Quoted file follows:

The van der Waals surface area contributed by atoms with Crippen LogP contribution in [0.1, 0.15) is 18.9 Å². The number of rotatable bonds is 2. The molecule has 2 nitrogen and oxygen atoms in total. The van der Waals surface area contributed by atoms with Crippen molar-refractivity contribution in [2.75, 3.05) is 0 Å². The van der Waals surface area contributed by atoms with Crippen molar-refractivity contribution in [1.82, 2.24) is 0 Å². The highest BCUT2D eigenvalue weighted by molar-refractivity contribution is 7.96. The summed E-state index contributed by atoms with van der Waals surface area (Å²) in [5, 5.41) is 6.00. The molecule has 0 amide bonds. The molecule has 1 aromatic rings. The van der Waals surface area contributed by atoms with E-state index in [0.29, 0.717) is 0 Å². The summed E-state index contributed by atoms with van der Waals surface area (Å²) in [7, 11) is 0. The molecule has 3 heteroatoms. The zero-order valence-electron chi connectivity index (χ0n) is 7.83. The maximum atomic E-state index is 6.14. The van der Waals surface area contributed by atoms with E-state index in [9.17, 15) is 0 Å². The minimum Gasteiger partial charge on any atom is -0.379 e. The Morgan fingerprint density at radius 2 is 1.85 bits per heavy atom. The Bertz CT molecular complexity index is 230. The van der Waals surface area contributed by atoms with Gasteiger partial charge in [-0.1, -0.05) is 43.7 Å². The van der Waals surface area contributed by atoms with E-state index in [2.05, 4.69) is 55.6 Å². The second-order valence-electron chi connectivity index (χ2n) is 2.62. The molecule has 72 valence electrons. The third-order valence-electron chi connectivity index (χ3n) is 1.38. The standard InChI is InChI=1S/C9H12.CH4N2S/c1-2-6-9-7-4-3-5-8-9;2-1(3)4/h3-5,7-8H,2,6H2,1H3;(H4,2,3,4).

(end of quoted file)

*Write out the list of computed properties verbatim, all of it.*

The van der Waals surface area contributed by atoms with Crippen LogP contribution in [0.1, 0.15) is 18.9 Å². The number of rotatable bonds is 2. The molecule has 2 nitrogen and oxygen atoms in total. The van der Waals surface area contributed by atoms with Crippen molar-refractivity contribution in [2.75, 3.05) is 0 Å². The van der Waals surface area contributed by atoms with Crippen molar-refractivity contribution in [1.82, 2.24) is 0 Å². The highest BCUT2D eigenvalue weighted by molar-refractivity contribution is 7.96. The summed E-state index contributed by atoms with van der Waals surface area (Å²) in [5, 5.41) is 6.00. The molecule has 0 amide bonds. The molecule has 1 aromatic rings. The van der Waals surface area contributed by atoms with E-state index in [0.29, 0.717) is 0 Å². The summed E-state index contributed by atoms with van der Waals surface area (Å²) in [7, 11) is 0. The molecule has 3 heteroatoms. The zero-order valence-electron chi connectivity index (χ0n) is 7.83. The maximum atomic E-state index is 6.14. The van der Waals surface area contributed by atoms with E-state index in [9.17, 15) is 0 Å². The minimum Gasteiger partial charge on any atom is -0.379 e. The Morgan fingerprint density at radius 2 is 1.85 bits per heavy atom. The Bertz CT molecular complexity index is 230. The van der Waals surface area contributed by atoms with Gasteiger partial charge in [-0.1, -0.05) is 43.7 Å². The van der Waals surface area contributed by atoms with E-state index in [2.05, 4.69) is 55.6 Å². The second-order valence-electron chi connectivity index (χ2n) is 2.62. The molecule has 72 valence electrons. The third-order valence-electron chi connectivity index (χ3n) is 1.38. The standard InChI is InChI=1S/C9H12.CH4N2S/c1-2-6-9-7-4-3-5-8-9;2-1(3)4/h3-5,7-8H,2,6H2,1H3;(H4,2,3,4).